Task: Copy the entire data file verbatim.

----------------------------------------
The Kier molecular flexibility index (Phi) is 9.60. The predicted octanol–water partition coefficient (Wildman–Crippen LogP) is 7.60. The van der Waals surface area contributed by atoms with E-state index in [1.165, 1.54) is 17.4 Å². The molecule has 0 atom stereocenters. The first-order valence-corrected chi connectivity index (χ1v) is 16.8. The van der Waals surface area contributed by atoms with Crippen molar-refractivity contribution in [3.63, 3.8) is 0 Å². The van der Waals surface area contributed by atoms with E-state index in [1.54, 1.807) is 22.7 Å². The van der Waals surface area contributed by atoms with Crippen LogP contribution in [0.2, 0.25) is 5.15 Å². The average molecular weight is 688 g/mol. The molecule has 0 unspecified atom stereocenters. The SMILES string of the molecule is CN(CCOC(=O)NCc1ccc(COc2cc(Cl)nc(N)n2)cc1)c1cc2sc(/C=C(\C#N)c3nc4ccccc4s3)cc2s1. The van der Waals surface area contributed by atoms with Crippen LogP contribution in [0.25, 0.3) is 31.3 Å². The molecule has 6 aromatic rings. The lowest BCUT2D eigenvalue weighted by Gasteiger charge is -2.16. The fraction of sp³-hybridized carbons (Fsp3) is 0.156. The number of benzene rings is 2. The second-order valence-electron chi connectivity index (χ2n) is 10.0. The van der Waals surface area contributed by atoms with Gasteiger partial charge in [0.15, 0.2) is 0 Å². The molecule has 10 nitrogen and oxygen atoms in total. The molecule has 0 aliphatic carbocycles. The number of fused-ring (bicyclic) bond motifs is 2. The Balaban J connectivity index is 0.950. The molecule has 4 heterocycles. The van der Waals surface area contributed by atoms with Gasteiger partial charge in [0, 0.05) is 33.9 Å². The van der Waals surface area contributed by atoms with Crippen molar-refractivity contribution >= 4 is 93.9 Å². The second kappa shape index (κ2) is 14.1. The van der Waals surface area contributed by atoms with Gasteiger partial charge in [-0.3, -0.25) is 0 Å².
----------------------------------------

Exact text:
The Kier molecular flexibility index (Phi) is 9.60. The predicted octanol–water partition coefficient (Wildman–Crippen LogP) is 7.60. The van der Waals surface area contributed by atoms with E-state index in [1.165, 1.54) is 17.4 Å². The molecule has 0 atom stereocenters. The first-order valence-corrected chi connectivity index (χ1v) is 16.8. The van der Waals surface area contributed by atoms with Crippen molar-refractivity contribution in [3.63, 3.8) is 0 Å². The van der Waals surface area contributed by atoms with E-state index in [1.54, 1.807) is 22.7 Å². The van der Waals surface area contributed by atoms with Crippen LogP contribution in [0.2, 0.25) is 5.15 Å². The average molecular weight is 688 g/mol. The molecule has 0 unspecified atom stereocenters. The SMILES string of the molecule is CN(CCOC(=O)NCc1ccc(COc2cc(Cl)nc(N)n2)cc1)c1cc2sc(/C=C(\C#N)c3nc4ccccc4s3)cc2s1. The van der Waals surface area contributed by atoms with Crippen LogP contribution in [0.25, 0.3) is 31.3 Å². The molecule has 6 aromatic rings. The lowest BCUT2D eigenvalue weighted by Gasteiger charge is -2.16. The fraction of sp³-hybridized carbons (Fsp3) is 0.156. The number of benzene rings is 2. The second-order valence-electron chi connectivity index (χ2n) is 10.0. The van der Waals surface area contributed by atoms with Gasteiger partial charge in [0.15, 0.2) is 0 Å². The molecule has 10 nitrogen and oxygen atoms in total. The molecule has 0 aliphatic carbocycles. The number of fused-ring (bicyclic) bond motifs is 2. The Balaban J connectivity index is 0.950. The molecule has 4 heterocycles. The van der Waals surface area contributed by atoms with Gasteiger partial charge in [0, 0.05) is 33.9 Å². The van der Waals surface area contributed by atoms with Crippen molar-refractivity contribution >= 4 is 93.9 Å². The second kappa shape index (κ2) is 14.1. The van der Waals surface area contributed by atoms with Gasteiger partial charge in [-0.3, -0.25) is 0 Å².